#shamelessplug #loveplug

Here are two ladies that I follow on YouTube religiously. These are collaboration videos with these two routes.

 

 

 

 

 

Publishing a book is not just an art, it’s a business. No joke… Tax forms and everything. You learn it very quickly and I won’t lie, it is a tad bit discouraging at first. Don’t let it stop you from pushing that book baby from your literary vagina brain and sharing it with the rest of us. Go ahead. gestate that novel, post pics of it online like it’s the best thing you’ve ever done with your life (because it probably is), you stand atop that author platform you’ve built, holding up your pure paper creation by the spine, and make us roll our eyes at you wallowing in your accomplishment and smile with pride!

Strange things happen when writers congregate…

Nora Chat

Having writing buddies is incredibly important for us writers/authors. These are the people who will get your ass in gear more than an editor, but they’ll do so with love and coffee. Emphasis on that last part. They motivate you and need motivation. They groan and complain the same way you do and understand the whys.

Creative people work at (mostly) night. It’s almost like the entire world sucks up the earth’s mojo during the day, and we (selfishly and selflessly) use it to slice open our wrists and rest them against the keyboard. The easiest part is writing. The hardest part is writing. Creative people understand this and are there for a shoulder cry over a fictional character at 3 a.m. It’s an entire underground support system that not many people understand.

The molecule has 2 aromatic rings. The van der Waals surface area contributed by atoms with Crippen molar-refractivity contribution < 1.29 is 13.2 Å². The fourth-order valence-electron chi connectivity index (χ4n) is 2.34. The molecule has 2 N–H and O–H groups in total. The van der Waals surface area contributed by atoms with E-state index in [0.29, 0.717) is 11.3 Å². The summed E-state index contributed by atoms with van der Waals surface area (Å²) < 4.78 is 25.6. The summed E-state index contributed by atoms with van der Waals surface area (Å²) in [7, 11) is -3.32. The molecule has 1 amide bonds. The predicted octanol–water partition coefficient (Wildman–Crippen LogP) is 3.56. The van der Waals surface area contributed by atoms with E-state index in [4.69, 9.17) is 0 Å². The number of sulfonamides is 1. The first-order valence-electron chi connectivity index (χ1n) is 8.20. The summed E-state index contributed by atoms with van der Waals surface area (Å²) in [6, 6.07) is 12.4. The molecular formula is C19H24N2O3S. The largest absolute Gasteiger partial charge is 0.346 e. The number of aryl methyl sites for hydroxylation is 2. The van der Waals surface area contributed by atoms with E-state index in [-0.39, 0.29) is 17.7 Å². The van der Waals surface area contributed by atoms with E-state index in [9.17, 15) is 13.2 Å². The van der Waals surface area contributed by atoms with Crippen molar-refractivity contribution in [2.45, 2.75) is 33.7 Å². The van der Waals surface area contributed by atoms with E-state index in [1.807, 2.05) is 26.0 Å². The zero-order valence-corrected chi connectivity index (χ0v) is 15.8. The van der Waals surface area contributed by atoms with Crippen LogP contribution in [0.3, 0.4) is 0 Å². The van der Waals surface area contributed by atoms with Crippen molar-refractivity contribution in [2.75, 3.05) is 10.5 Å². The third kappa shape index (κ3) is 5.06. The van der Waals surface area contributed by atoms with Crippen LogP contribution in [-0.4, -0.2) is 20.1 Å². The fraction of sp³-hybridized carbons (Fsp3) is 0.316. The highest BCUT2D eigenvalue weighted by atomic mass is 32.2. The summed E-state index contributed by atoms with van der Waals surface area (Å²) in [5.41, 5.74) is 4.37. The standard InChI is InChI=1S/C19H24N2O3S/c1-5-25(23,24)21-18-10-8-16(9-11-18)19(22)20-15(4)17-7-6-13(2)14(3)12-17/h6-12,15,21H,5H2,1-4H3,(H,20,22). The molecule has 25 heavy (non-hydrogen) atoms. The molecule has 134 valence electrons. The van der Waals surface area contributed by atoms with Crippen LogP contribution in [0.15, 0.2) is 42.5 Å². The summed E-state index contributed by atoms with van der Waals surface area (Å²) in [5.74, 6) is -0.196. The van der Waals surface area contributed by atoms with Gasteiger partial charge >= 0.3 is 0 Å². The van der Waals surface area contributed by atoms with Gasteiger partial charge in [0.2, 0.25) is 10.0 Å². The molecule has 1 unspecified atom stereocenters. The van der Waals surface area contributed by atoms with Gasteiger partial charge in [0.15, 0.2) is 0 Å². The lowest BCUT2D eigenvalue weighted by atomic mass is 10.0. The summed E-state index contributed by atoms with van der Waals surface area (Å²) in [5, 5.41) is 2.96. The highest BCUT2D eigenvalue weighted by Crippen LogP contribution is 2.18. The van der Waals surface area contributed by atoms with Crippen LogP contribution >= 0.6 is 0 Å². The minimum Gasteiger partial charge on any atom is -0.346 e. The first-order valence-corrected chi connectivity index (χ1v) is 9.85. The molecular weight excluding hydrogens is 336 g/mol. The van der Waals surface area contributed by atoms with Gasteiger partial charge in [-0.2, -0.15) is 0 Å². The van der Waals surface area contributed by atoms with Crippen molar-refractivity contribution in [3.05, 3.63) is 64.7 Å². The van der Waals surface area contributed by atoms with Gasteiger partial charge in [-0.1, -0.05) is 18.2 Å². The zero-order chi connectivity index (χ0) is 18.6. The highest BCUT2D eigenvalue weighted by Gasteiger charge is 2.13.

I, for one, get excited when I find other writers. I flock to them like a proverbial leach and hope that I am not too weird. If you happen to be a writer, feel free to send me a message here or on my Facebook page. I will be incredibly happy to have new friends. Especially ones that are up this late. :S

Need more motivation? Here’s Jenna Moreci…

 

Brief Story: The Witness

Hey there! Happy Monday!

I figured I would give another brief story a try. The last one seemed to make some movement and I enjoy it when others enjoy my writing. Some of my stories stem from the haziness of falling asleep. I often have flashes of dream-like visions and they are a great kindling for a firestorm. The following is one of those visions:

I wasn’t a particular fan of the judge’s chambers, especially if it were Judge Calhoun. The musty smell of many cigars flavored the faux wood panel that barely hung on with its 30 year old glue. His small box felt like many of the interrogation rooms I’ve spent time in. Light only seeped through the small slithers peering through thick wooden blinds.